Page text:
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By: Sally Yoder
As mainlanders found passage by the big ‘ol steamer boats, small skiffs and party boats, to the islands quiet beaches, early pioneers opened rough “hotels” to accommodate their needs. Eight Street (not Ave. back then) quickly became the “main” gathering and eating place, small rooming houses and fishing docks soon became the norm. George Lizotte opened his “Bonhomie” in 1910, which was French for “good fellowship” and there was plenty of that! He rebuilt and renamed it “Hotel Lizotte”. A fire in 1918 destroyed that and damaged other nearby structures, but other hotels - The Mason House”, The Holloway”, and the large Plaza at 26th Street continued to lure visitors eager to bath in the Gulf waters and partake of fresh seafood.
Local rooming houses did well despite rains which b mosquitoes but the roomers stayed getting 3 meals a da homemade cakes and clean linen for as little as $2.00 a traveled back and forth over the bay in small (mostly fi or twice a week for supplies. When Capt. Ken Marry, S his little general store on what is now known as Merry a landlady a trip over the sometimes rough waters to ke stocked!
The Plaza Hotel (it’s name was changed in 1913 to the Pass-a-Grille Beach Hotel note: the other hotel with that name was built in the early 1920's between 9 & 10th Ave.) had large rambling porches all facing the beach and the Gulf. The “elite” patrons from Tampa and St. Petersburg can be seen in old photos rocking in wooden chairs on these porches. Spending time on the beach was a treat for so many (just as it is today) and along with the “day visitors”, Pass-aGrille really was an early version of our modern resorts.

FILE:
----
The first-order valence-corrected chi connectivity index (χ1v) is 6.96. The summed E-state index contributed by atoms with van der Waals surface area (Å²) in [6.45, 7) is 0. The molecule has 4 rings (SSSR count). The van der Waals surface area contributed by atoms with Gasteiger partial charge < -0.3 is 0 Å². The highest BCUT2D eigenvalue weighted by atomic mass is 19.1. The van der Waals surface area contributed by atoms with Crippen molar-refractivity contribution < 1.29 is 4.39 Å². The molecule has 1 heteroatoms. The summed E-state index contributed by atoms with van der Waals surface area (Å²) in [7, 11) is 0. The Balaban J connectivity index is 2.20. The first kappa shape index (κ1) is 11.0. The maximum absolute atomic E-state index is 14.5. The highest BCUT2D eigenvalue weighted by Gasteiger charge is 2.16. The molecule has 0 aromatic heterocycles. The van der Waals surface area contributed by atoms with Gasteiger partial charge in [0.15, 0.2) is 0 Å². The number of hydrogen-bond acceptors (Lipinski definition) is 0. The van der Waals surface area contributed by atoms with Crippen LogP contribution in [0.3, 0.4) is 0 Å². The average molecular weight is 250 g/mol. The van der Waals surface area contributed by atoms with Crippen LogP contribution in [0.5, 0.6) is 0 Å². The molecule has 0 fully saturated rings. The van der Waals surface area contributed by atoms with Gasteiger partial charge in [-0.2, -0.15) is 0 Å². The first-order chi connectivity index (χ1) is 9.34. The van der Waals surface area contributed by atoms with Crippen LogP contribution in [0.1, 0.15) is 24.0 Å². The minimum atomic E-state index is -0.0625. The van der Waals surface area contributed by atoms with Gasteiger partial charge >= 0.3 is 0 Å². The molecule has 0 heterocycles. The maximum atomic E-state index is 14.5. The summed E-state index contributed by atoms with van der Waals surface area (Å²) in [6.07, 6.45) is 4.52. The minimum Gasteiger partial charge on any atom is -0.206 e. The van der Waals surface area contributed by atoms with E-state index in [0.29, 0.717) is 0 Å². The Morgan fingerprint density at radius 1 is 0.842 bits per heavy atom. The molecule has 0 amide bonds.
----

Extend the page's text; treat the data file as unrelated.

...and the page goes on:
The upper beaches experienced a share of mainlanders too, with many small hotels or lodges, but storms were an enemy of these frailly built structures and many were lost in a short period of time. A 1921 storm did extensive damage to the Plaza which was never rebuilt. However, a historic note here: the two story building used by the hotel employees still stands on the north- west end of 26th Ave. Named the “Butler House”, it has national historic landmark recognition and has been a “condo” unit for many years. But the beaches had been discovered for sure and would continue on a slow but steady development course never losing the resort image that began in the early 1900's.
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